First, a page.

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Exit survey, graduating students, graduates, completing degrees, comparison, graduates and respondents, comparison of graduates and respondents, university-level responses, college-level responses, woodring college of education, college of humanities and social sciences, Huxley college, college of sciences and technology, attending graduate school, graduate school, academic program, programs, professional development, graduate study, graduate study at western, plans for the future, educational debt, debt


The 2013 Exit Survey of Graduate Students Completing Degrees continues the Office of Survey Research’s (OSR) survey of graduate students first initiated in 2009. The current survey was administered at the end of each quarter to students completing their graduate degree. This report summarizes responses from students who graduated in Fall 2012, Winter 2013, Spring 2013, and Summer 2013. Of the 266 recipients of this degree during this time, OSR received valid responses from 204, a response rate of 76.7%. Interestingly, while this response rate is higher than those from the Graduate Exit Surveys in the past, Western had fewer total graduate students complete their degrees between Fall 2012 and Summer 2013 than in either of the prior two years resulting in fewer total responses to this survey than in prior years. With the help of the Assistant Dean of the Graduate School, this survey was designed to elicit information on program satisfaction, the frequency and scope of academic interaction on and off campus, barriers to success, and plans for the future. OSR uses a mixture of online and telephone survey methodologies and links survey results with Western’s student records thus expanding their usefulness to researchers and university decision makers. The survey was launched with an e-mail invitation to potential respondents about four weeks prior to the end of each quarter. Follow up e-mail reminders were sent approximately every four days for the subsequent two weeks. Phone call reminders were placed to all non-respondents. The survey was closed immediately prior to commencement exercises. As with any survey, readers should be concerned with sample selection bias; that is bias which arises because survey respondents are not a random selection of the population of survey recipients. While sample selection bias for Western’s graduate exit survey is mitigated through proper survey techniques and limited by a high response rate, its presence should continually be kept in mind when evaluating results. Section A of this document presents basic descriptive statistics that compare all graduates with those who responded to the survey. At the university level, these comparisons reveal that the average respondent is nearly identical to the average graduate. For instance, 13% of respondents are minorities compared to 13% of all graduates. Similar results occur for average age (30.3 years for respondents, 30.7 years for graduates), the number of credit hours attempted (68.9 for respondents and 69.7 for graduates), the average graduate GPA (3.79 for respondents and 3.80 for graduates), and the quarter of graduation. Section B of this report presents all questions asked. Section C presents these questions broken down by college and,Sections D through G are further broken down to the departmental level for departments with enough respondents to prevent identification of individuals. Because CBE has only a single graduate program, we do not break their responses down further than the college level. While we leave it to the reader to determine what is interesting in the survey, here we highlight some of the findings. The first set of questions is geared to understanding students’ background and general satisfaction with their Western graduate school experience. Immediately prior to beginning their Western graduate program 36% of students were in an undergraduate program, 33% were employed in a field related to their graduate program, and 26% were employed in a field different than their program. Results are very similar to prior surveys. Sixty-nine percent of students claimed that, if given the opportunity, they would “probably” or “definitely” select Western again for graduate study, an amount similar to the 2012 survey but a decrease of five percent relative to the 2011 survey. Seventy percent would “probably” or “definitely” recommend Western to someone considering graduate school, a decrease of five percent relative to the prior year and nine percent lower than two years ago. Survey questions also relate to a student’s academic program. For instance, 86% of students reported that the level of academic challenge was “very” or “extremely” important to them and 73% of students claimed they were “satisfied “or “very satisfied “with the level of academic challenge. Perhaps the largest disparity occurred among the 74% of students who claimed that the “quality of instruction” was “extremely important” to them but only 26% of students said they were “very satisfied” with the quality of instruction. Working as a teaching assistant remains an important component of Western’s graduate program. Forty-six percent of respondents reported working as a TA in some capacity while pursuing their graduate degree. In their most recent TA position, respondents reported working an average of 18.5 hours per week. Eleven percent of graduate students taught an independent section of an undergraduate class; among these the median graduate student repeated this experience 6 times while in Western’s graduate program. The average graduate accumulates just over $19,700 in debt from their graduate program, a 10.6% increase over 2011. This average obscures the nearly one-third of students who leave Western without incurring any additional academic debt from their graduate studies. The average debt incurred for graduate students who do borrow is slightly over $28,300. There is large variation in amounts of student debt incurred between colleges. Graduates of CHSS incur 50% more debt that those of CBE who, in turn, accumulate about twice as much debt than students in CST. Among all graduate students, almost two-fifths hope to work in a school or community college. The remainders are fairly evenly split between non-profit employment, government employment, and pursuing further graduate study. Among those pursuing employment, at the time our survey was conducted, 45% had already received an offer of employment and 85% of those had accepted an offer. One-hundred percent of these had jobs in their field of study. As with all of OSR’s surveys of Western students, the data from this survey is available to campus researchers upon request.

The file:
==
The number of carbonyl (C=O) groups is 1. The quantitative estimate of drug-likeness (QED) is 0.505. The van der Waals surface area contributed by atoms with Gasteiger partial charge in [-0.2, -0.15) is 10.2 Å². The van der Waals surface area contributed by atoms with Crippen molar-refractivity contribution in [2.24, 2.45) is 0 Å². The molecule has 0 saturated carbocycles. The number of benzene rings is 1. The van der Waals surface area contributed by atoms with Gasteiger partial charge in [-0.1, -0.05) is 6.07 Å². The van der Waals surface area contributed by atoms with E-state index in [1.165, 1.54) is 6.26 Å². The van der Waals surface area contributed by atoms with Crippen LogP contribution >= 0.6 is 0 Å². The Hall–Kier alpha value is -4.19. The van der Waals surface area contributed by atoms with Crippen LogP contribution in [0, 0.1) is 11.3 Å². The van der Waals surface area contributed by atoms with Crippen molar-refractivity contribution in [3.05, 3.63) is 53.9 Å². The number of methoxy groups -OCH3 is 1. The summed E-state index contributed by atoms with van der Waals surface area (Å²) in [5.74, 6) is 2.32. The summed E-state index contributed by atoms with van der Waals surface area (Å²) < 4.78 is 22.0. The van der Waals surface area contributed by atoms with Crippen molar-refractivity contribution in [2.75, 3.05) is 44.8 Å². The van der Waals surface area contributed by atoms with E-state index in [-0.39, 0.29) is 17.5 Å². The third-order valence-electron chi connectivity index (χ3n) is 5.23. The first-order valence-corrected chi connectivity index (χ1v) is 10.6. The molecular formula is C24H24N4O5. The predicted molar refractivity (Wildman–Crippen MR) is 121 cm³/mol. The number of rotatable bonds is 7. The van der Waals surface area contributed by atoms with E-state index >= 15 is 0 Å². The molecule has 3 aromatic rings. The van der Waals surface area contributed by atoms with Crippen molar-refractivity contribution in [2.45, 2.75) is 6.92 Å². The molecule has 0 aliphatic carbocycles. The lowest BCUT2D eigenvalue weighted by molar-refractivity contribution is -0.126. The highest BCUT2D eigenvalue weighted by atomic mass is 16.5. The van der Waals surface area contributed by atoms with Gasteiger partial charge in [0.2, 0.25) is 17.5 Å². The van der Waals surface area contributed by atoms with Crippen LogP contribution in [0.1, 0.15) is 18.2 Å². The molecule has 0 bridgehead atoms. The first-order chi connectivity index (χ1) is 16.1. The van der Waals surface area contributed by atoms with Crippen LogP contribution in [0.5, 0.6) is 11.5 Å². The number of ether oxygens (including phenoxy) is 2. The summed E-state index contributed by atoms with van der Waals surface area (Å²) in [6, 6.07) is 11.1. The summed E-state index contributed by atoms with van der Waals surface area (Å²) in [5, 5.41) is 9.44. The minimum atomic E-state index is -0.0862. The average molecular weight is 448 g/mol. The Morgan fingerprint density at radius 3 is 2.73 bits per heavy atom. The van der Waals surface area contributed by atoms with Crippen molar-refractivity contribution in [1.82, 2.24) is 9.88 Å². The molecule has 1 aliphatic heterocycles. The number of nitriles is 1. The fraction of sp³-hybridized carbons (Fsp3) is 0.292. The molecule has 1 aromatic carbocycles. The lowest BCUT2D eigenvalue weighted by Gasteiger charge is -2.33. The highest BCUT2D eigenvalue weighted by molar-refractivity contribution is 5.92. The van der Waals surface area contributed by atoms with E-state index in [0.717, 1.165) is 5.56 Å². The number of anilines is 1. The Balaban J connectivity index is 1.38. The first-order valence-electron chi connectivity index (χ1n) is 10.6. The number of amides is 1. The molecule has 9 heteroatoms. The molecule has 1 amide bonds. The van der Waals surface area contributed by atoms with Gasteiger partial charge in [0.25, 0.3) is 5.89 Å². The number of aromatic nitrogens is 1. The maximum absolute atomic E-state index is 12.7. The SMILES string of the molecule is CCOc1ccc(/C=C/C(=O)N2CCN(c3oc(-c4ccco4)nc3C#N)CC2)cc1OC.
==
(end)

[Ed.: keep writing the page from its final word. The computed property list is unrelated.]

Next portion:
Digital object produced by Office of Survey Research, Western Washington University, and made available by University Archives, Heritage Resources, Western Libraries, Western Washington University.

Subjects - Topical (LCSH)

College graduates--Washington (State)--Bellingham--Attitudes

Title of Series

Technical and research reports (Western Washington University. Office of Survey Research) ; 2014-03